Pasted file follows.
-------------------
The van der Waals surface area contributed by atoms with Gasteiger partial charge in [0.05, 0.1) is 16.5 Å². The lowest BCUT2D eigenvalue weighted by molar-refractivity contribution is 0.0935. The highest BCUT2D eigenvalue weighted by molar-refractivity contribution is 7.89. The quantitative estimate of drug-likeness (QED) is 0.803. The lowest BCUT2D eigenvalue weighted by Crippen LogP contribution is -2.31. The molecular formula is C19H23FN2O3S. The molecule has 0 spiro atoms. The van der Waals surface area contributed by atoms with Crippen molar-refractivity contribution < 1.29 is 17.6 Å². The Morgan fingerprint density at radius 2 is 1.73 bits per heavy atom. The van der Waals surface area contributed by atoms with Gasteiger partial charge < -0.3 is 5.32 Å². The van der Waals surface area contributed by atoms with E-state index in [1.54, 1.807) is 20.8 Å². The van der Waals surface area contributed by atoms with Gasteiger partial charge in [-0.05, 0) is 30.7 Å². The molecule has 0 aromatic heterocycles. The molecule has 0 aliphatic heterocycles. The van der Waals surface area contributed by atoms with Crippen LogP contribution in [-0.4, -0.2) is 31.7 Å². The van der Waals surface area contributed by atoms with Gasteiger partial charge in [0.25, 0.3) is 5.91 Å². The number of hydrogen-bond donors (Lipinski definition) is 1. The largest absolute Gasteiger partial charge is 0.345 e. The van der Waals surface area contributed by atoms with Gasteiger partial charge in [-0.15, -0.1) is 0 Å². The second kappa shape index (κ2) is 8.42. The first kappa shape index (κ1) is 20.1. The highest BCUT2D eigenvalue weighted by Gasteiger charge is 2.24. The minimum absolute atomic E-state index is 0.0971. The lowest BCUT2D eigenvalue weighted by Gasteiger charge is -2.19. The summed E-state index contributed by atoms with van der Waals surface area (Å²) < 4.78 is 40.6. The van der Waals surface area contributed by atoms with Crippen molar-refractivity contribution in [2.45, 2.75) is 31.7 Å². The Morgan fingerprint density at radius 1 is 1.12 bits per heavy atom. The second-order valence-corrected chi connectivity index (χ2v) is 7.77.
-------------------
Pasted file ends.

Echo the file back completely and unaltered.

The van der Waals surface area contributed by atoms with Gasteiger partial charge in [0.05, 0.1) is 16.5 Å². The lowest BCUT2D eigenvalue weighted by molar-refractivity contribution is 0.0935. The highest BCUT2D eigenvalue weighted by molar-refractivity contribution is 7.89. The quantitative estimate of drug-likeness (QED) is 0.803. The lowest BCUT2D eigenvalue weighted by Crippen LogP contribution is -2.31. The molecular formula is C19H23FN2O3S. The molecule has 0 spiro atoms. The van der Waals surface area contributed by atoms with Crippen molar-refractivity contribution < 1.29 is 17.6 Å². The Morgan fingerprint density at radius 2 is 1.73 bits per heavy atom. The van der Waals surface area contributed by atoms with Gasteiger partial charge < -0.3 is 5.32 Å². The van der Waals surface area contributed by atoms with E-state index in [1.54, 1.807) is 20.8 Å². The van der Waals surface area contributed by atoms with Gasteiger partial charge in [-0.05, 0) is 30.7 Å². The molecule has 0 aromatic heterocycles. The molecule has 0 aliphatic heterocycles. The van der Waals surface area contributed by atoms with Crippen LogP contribution in [-0.4, -0.2) is 31.7 Å². The van der Waals surface area contributed by atoms with Gasteiger partial charge in [0.25, 0.3) is 5.91 Å². The number of hydrogen-bond donors (Lipinski definition) is 1. The largest absolute Gasteiger partial charge is 0.345 e. The van der Waals surface area contributed by atoms with Gasteiger partial charge in [-0.15, -0.1) is 0 Å². The second kappa shape index (κ2) is 8.42. The first kappa shape index (κ1) is 20.1. The highest BCUT2D eigenvalue weighted by Gasteiger charge is 2.24. The minimum absolute atomic E-state index is 0.0971. The lowest BCUT2D eigenvalue weighted by Gasteiger charge is -2.19. The summed E-state index contributed by atoms with van der Waals surface area (Å²) < 4.78 is 40.6. The van der Waals surface area contributed by atoms with Crippen molar-refractivity contribution in [2.45, 2.75) is 31.7 Å². The Morgan fingerprint density at radius 1 is 1.12 bits per heavy atom. The second-order valence-corrected chi connectivity index (χ2v) is 7.77.